93 Feet East; London, UK
While I should have been at 93 Feet East watching the support bands, I missed the opening acts because I was at an Indian restaurant eating Lamb Vindaloo. It was delicious, but probably not the most ideal pre-show bite given Telepathe's propensity for massively heavy bass. Sure, Dance Mother, their meticulously produced debut full-length, is big on the low-end as much as the high melodies and percussion, but live... good grief, I was certainly feeling the lamb in my tummy.
Telepathe's skewing of hip-hop sounds lets the bass propel their pop/dance ballads like a heartbeat, and although the sheen of Dance Mother was slightly lost in a live setting, the group's semi-detached fervor was in full force, with beats plodding and vocals soaring just slightly above. Their sound exudes a particularly sensual feeling, taking dance music's overt sexuality (that often ends up either cringe-worthy or kitschy) and subverting it, enjoying the small emotive flights and club aesthetics as much as the pop romanticism.
I was never sure how ‘danceable’ their stuff was, though, and this full-to-the-brim venue didn't make that any clearer: you could barely move, let alone flail. But the performance did shed light on their paradoxic bedroom vs. club dichotomy; it's a bit of both, deftly combining respective feelings for something warm and in between. Working on a couple of synths and samplers and playing pretty much all the songs from the album, there was always a distinct and audible passion. And even if, like these two, it's stylized, dressed up in white, and surrounded by smoke, the music resonated and felt especially real.
Music Hall of Williamsburg; Brooklyn, NY
When it was announced that Mastodon would play the Music Hall of Williamsburg, one thing came to mind: this show would sell out fast. MHW seemed way too small to house an act as popular as the ’Don. Well, my initial fears turned out to be correct, as I sat online for about four hours, constantly refreshing Ticketmaster’s web page to try to purchase tickets, only to be blocked out each time until the damning words "Sold Out" finally appeared. Needless to say, I was crushed, as the Atlanta metal group was at the top of my live wishlist for some time. A month of deep sadness and despondence set in, but it was finally the good folks at Warner Bros. who hooked me up with a ticket to the show and, subsequently, a ticket to my salvation.
The show fell on Mother’s Day, and as I spent the obligatory time with the family out on Long Island, I kept thinking about how I would finally get to see my favorite metal band, in all their fleshy glory. As I helped pick up the dishes from lunch, I couldn’t help but thrust one foot upon the dishwasher, strapping on my air guitar and gesticulating wildly a medley of Crack the Skye tunes, even going so far as to croon the words of album closer "The Last Baron" to my mother. "I guess they would say, we could set this world ablaze" I sang whilst inviting her to jump into the wormhole with me, only to be met with a confused and semi-saddened “What did I do wrong that my son wound up like this” look on her face.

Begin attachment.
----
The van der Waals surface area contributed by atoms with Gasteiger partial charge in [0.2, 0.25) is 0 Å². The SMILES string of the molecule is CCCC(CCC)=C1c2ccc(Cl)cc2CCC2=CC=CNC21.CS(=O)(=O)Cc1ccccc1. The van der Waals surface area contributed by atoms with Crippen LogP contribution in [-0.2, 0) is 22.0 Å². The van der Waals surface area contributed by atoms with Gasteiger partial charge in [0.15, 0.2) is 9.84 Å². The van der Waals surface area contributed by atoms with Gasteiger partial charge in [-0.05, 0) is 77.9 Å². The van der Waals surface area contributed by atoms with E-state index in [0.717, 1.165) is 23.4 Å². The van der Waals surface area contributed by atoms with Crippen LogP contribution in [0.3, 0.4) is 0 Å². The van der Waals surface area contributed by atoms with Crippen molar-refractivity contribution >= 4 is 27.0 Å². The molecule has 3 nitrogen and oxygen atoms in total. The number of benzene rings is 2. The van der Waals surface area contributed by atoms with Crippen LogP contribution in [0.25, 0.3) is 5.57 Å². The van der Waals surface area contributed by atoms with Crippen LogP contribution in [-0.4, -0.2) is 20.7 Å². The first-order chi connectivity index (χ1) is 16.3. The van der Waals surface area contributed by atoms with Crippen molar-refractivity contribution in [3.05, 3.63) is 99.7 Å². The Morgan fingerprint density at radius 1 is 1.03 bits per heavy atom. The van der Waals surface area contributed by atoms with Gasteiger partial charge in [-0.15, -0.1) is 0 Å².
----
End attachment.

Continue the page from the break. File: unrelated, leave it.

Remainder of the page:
I arrived back from the Island too late to catch openers Intronaut and Kylesa, though word was that the double drum stoner stylings of Kylesa were something to behold. I walked into the antechamber of MHW as Kylesa played their last note and decided to check out the mightily stocked merch table. On the table was a tip jar that invited all to drop any “Tips or Drugs or Tips for Drugs.” I perused the t-shirt collection, and my eyes fell on one particularly appealing design: a crackled prog-looking design that you would think was an authentic shirt from Rush’s 1974 tour if it didn’t say Mastodon. In addition to the shirt, I procured a handsome tour poster depicting a group of extraterrestrial mind’s eye psychonauts wading in a sea of consciousness. A quick depletion of my wallet later, I stuffed the shirt in my pocket, rolled up the poster, and headed inside.
The room inside was definitely packed, not oversold though, and the steady stream of A/C pumped into the Hall made things crisp and cozy. I ambled onto the elevated platform to the left of the stage, staked out a safe spot with a good view, and planted my feet firmly. Mastodon soon took the stage and immediately belted out the first transcendent notes of Crack the Skye’s lead track "Oblivion." They proceeded to play the entirety of Crack the Skye from start to finish, without missing a note. Enlisting the help of a keyboard player, tracks like "Quintessence" broke the terrestrial boundaries that once held Mastodon in check. The synths bubbled and churned as superimposed videos of exploding nebulae and drifting stargates meshed with stern faces and martial scenarios from filmed depictions of Tsarist Russia.
After the 13-minute epic "The Last Baron" closed out their first set, the band left the stage, leaving the keyboardist alone to provide some otherworldly sonic soundscapes to match the trippy animation sequence on the video screen. Within minutes, the group was back on stage and the keyboard player had left. With a booming note, the video screen changed to the tri-headed forest beast from Blood Mountain, and they raged into
"Bladecatcher," as Brent Hinds whistled and shredded his Flying V through the track.